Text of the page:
Oddly, Dre (the richest hip-hop artist ever thanks to the Apple deal, Forbes announced today) and the Beats brand were mostly MIA during Apple's big iPhone/Apple Watch product reveal earlier this month. And given the subsequent news that Apple is developing a new music format with U2 (linked to Apple by Beats' Jimmy Iovine and a long relationship with Steve Jobs), it could appear that the honeymoon following the $3.2 billion Apple-Beats marriage is over.Continue reading...
Posted by Dale Buss on September 23, 2014 09:09 AM
Apple releases new iPhone 6 TV commercials amid speculation regarding its plans for the Beats Music service.
NFL names a female CMO in PepsiCo veteran Dawn Hudson.
Karl Lagerfeld creates his own newspaper, Karl Daily, in content marketing move.
Philips spins off lighting business in corporate breakup to focus on fastergrowing healthcare markets, especially in Asia.
Omnicom forms CRM alliance with Salesforce.com and launches Instagram ads in the UK with Starbucks, Cadbury and others as CFO steps down.
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BMW hopes for high-tech halo with i8-focused campaign.
Baskin-Robbins survives frozen yogurt.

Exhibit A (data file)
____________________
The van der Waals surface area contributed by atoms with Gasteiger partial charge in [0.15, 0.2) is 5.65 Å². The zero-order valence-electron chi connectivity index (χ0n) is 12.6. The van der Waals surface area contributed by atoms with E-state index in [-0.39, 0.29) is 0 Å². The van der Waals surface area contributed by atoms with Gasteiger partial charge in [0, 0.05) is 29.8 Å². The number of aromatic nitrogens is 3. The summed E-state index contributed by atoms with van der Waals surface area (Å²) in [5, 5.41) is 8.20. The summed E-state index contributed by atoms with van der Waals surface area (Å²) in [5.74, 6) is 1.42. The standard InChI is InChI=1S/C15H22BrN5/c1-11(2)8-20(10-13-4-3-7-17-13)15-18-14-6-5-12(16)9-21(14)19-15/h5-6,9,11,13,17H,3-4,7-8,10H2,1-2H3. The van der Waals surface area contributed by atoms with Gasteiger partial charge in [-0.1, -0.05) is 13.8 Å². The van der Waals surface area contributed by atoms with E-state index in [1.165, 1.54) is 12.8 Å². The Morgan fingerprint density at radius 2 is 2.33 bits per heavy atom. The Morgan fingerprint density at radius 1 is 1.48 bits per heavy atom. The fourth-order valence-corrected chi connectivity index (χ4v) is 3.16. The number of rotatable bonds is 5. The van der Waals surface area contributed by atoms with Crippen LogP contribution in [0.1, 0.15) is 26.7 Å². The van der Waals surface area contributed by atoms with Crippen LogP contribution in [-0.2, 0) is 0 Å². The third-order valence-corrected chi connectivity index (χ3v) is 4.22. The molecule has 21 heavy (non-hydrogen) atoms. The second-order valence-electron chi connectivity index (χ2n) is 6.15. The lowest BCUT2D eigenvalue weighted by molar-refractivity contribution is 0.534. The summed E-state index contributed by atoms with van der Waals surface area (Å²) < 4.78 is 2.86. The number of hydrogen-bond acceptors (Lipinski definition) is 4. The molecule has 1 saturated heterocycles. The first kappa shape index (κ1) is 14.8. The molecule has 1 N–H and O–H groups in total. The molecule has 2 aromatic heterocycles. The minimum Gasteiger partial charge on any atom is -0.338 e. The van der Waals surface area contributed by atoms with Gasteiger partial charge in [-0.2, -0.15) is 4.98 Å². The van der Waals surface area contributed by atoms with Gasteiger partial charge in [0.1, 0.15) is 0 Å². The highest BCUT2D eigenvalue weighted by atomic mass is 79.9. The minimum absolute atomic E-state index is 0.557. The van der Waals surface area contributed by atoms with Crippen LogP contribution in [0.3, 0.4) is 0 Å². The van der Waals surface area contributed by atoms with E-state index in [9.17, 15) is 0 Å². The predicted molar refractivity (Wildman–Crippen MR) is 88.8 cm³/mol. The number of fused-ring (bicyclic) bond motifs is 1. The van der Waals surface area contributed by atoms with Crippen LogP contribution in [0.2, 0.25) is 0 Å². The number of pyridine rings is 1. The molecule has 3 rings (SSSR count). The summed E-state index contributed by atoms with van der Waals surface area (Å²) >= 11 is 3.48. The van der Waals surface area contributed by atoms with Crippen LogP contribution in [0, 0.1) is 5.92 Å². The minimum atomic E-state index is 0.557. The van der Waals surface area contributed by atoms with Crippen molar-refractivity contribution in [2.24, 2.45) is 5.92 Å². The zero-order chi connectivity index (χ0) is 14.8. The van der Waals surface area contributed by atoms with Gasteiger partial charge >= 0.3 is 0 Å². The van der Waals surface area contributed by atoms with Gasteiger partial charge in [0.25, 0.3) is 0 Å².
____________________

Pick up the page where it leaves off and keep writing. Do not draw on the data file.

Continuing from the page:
Betty Crocker cookbook app woos new generation of chefs.Continue reading...
Posted by Dale Buss on September 22, 2014 05:32 PM
Since Fiat Chrysler outlined its ambitious growth plans for most of its brands at a meeting in May with investors and journalists, and of course even before that, Fiat Chrysler Group CMO Olivier François has been strategizing about the implications for marketing of Fiat, Chrysler, Jeep, Dodge and Ram in the United States and abroad.
Among the tall orders he faces are CEO Sergio Marchionne's stretch goal of more than doubling sales of the Chrysler brand by 2018, compared with its 350,000 sales a year ago. More easily achievable goals might be success for the ongoing conversion of Jeep into a global brand; ensuring the continued rise of Ram, which was cleaved from Dodge a few years ago; and sharpening Dodge as a performance brand, rolling it back from its broader positioning of yore.